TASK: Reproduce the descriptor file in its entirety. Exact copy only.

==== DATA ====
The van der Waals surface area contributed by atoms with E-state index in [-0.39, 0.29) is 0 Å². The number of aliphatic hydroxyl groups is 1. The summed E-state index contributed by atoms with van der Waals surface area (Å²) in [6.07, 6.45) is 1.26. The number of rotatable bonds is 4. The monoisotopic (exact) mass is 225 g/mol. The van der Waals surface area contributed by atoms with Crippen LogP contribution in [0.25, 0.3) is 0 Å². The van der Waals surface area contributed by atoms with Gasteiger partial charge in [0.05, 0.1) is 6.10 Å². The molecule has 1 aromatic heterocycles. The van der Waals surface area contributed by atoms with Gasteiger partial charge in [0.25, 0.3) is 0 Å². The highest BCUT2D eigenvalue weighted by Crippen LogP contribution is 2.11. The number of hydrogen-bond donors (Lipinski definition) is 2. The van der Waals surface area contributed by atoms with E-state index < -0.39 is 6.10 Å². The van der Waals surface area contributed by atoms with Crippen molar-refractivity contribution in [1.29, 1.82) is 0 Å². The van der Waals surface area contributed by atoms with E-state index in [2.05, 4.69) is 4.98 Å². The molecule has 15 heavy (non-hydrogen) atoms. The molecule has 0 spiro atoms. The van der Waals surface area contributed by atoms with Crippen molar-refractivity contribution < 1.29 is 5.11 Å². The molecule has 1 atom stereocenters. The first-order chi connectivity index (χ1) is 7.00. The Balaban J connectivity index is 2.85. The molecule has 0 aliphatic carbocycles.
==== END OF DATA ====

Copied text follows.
The van der Waals surface area contributed by atoms with E-state index in [-0.39, 0.29) is 0 Å². The number of aliphatic hydroxyl groups is 1. The summed E-state index contributed by atoms with van der Waals surface area (Å²) in [6.07, 6.45) is 1.26. The number of rotatable bonds is 4. The monoisotopic (exact) mass is 225 g/mol. The van der Waals surface area contributed by atoms with Crippen LogP contribution in [0.25, 0.3) is 0 Å². The van der Waals surface area contributed by atoms with Gasteiger partial charge in [0.05, 0.1) is 6.10 Å². The molecule has 1 aromatic heterocycles. The van der Waals surface area contributed by atoms with Gasteiger partial charge in [0.25, 0.3) is 0 Å². The highest BCUT2D eigenvalue weighted by Crippen LogP contribution is 2.11. The number of hydrogen-bond donors (Lipinski definition) is 2. The van der Waals surface area contributed by atoms with E-state index < -0.39 is 6.10 Å². The van der Waals surface area contributed by atoms with Crippen molar-refractivity contribution in [1.29, 1.82) is 0 Å². The van der Waals surface area contributed by atoms with E-state index in [2.05, 4.69) is 4.98 Å². The molecule has 15 heavy (non-hydrogen) atoms. The molecule has 0 spiro atoms. The van der Waals surface area contributed by atoms with Crippen molar-refractivity contribution < 1.29 is 5.11 Å². The molecule has 1 atom stereocenters. The first-order chi connectivity index (χ1) is 7.00. The Balaban J connectivity index is 2.85. The molecule has 0 aliphatic carbocycles.